“My” Kids: One Educator Who is Listening

Ashlee Yokom is a passionate educator with a trying, difficult, and incredibly rewarding career choice. She was kind enough to share her personal emotions, feeling, and insights into her successes and stresses in her job as a special education teacher for the April issue of Poppycock Magazine in conjunction with Autism Awareness Month.

I teach in a self-contained classroom which primarily serves children impacted by ASD (Autism Spectrum Disorder). ASD is characterized by social skills deficits, communication deficits, stereotypic and repetitive behaviors, and unusual responses to sensory stimuli. My students fight each and every day to overcome greater struggles than you and I will never know. Because of these differences, the students in my classroom receive instruction in all areas, not just academics. They need guidance in social, behavioral, life, communication and even fine and gross motor skills. So on any given day, I teach about how to interpret a graph, how to blend phonemes, how to appropriately hold a pencil, how to share, how to zip a coat, how it is or is not appropriate to behave in a bathroom, how to protest using language, and countless other skills, depending on what “my” kids need.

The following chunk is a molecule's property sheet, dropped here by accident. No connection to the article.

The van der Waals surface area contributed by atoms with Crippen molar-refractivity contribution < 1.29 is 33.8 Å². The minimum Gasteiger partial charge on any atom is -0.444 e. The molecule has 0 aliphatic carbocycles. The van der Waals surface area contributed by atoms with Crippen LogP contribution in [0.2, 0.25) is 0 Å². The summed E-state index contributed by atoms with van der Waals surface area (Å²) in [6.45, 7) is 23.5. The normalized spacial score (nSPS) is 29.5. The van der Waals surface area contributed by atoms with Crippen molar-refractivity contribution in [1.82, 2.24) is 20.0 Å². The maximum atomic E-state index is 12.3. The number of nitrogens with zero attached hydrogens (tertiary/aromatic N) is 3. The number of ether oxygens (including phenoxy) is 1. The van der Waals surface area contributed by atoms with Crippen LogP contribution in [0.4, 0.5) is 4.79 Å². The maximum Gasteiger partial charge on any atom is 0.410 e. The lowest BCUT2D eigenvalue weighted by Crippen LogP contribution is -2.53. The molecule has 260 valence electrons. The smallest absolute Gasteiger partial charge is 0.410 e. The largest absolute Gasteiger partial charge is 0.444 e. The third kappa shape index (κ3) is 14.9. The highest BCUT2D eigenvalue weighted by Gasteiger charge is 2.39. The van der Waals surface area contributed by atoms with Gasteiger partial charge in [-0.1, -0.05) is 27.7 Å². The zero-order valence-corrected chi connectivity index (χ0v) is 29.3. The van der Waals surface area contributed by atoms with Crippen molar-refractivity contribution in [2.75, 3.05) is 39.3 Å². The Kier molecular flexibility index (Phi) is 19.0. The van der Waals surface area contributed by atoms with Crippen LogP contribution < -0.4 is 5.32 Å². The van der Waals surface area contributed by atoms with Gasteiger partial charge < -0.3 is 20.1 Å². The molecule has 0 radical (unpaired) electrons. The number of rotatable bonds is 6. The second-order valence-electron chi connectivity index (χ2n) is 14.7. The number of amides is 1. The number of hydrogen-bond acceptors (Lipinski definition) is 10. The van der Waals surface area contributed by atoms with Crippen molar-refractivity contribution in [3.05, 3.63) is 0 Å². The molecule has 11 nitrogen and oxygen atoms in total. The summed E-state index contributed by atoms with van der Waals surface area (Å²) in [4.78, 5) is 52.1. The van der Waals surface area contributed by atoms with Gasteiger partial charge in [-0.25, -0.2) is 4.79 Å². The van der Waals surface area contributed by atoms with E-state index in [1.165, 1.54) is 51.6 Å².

Autism is still so much of mystery, but helping people impacted by Autism–that is my passion. I have spent the majority of my life working with people that are impacted by this disorder, which has led me to insatiably consume materials on the subject–on research, on anecdotes, on strategies and pedagogies. Over the years I have been part of teams that help children talk for the first time, use the toilet independently for the first time, read for the first time, make their first friend. This is the stuff that each day bolsters me to continue on in a very tough career.

For the full story you can find Ashlee Yokom’s piece in Poppycock Magazine, Portland’s new ad-free bi-monthly magazine available in print and digitally.

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